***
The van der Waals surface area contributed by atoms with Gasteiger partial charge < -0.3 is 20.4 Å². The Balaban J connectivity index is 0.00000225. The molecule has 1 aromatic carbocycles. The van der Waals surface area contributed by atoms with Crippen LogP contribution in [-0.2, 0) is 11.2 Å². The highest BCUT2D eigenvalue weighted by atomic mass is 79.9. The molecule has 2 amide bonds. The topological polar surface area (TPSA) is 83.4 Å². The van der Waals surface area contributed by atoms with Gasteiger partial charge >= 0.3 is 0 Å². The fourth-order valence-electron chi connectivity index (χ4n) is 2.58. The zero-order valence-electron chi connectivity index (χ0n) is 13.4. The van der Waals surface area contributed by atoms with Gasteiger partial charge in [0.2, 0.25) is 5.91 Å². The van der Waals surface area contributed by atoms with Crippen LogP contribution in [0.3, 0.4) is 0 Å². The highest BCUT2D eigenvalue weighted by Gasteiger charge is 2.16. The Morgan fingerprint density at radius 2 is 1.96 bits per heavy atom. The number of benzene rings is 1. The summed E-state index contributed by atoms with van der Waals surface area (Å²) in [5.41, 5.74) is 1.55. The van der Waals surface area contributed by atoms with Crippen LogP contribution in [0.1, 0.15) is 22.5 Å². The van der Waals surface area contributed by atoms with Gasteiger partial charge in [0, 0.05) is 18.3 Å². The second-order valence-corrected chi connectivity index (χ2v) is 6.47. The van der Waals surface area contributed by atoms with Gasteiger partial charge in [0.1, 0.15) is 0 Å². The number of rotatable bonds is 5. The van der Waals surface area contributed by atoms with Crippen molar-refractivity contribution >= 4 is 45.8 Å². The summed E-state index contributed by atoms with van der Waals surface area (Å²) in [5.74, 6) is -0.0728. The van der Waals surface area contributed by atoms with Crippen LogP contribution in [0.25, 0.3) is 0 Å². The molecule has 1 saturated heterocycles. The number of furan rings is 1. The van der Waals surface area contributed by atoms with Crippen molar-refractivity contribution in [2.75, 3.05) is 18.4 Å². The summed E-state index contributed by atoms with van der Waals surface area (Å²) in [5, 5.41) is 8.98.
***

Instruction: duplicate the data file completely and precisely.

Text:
The van der Waals surface area contributed by atoms with Gasteiger partial charge < -0.3 is 20.4 Å². The Balaban J connectivity index is 0.00000225. The molecule has 1 aromatic carbocycles. The van der Waals surface area contributed by atoms with Crippen LogP contribution in [-0.2, 0) is 11.2 Å². The highest BCUT2D eigenvalue weighted by atomic mass is 79.9. The molecule has 2 amide bonds. The topological polar surface area (TPSA) is 83.4 Å². The van der Waals surface area contributed by atoms with Gasteiger partial charge >= 0.3 is 0 Å². The fourth-order valence-electron chi connectivity index (χ4n) is 2.58. The zero-order valence-electron chi connectivity index (χ0n) is 13.4. The van der Waals surface area contributed by atoms with Gasteiger partial charge in [0.2, 0.25) is 5.91 Å². The van der Waals surface area contributed by atoms with Crippen LogP contribution in [0.3, 0.4) is 0 Å². The highest BCUT2D eigenvalue weighted by Gasteiger charge is 2.16. The Morgan fingerprint density at radius 2 is 1.96 bits per heavy atom. The number of benzene rings is 1. The summed E-state index contributed by atoms with van der Waals surface area (Å²) in [5.41, 5.74) is 1.55. The van der Waals surface area contributed by atoms with Crippen LogP contribution in [0.1, 0.15) is 22.5 Å². The van der Waals surface area contributed by atoms with Gasteiger partial charge in [0, 0.05) is 18.3 Å². The second-order valence-corrected chi connectivity index (χ2v) is 6.47. The van der Waals surface area contributed by atoms with Gasteiger partial charge in [0.1, 0.15) is 0 Å². The number of rotatable bonds is 5. The van der Waals surface area contributed by atoms with Crippen molar-refractivity contribution >= 4 is 45.8 Å². The summed E-state index contributed by atoms with van der Waals surface area (Å²) in [5.74, 6) is -0.0728. The van der Waals surface area contributed by atoms with Crippen LogP contribution in [0.25, 0.3) is 0 Å². The molecule has 1 saturated heterocycles. The number of furan rings is 1. The van der Waals surface area contributed by atoms with Crippen molar-refractivity contribution in [2.75, 3.05) is 18.4 Å². The summed E-state index contributed by atoms with van der Waals surface area (Å²) in [5, 5.41) is 8.98.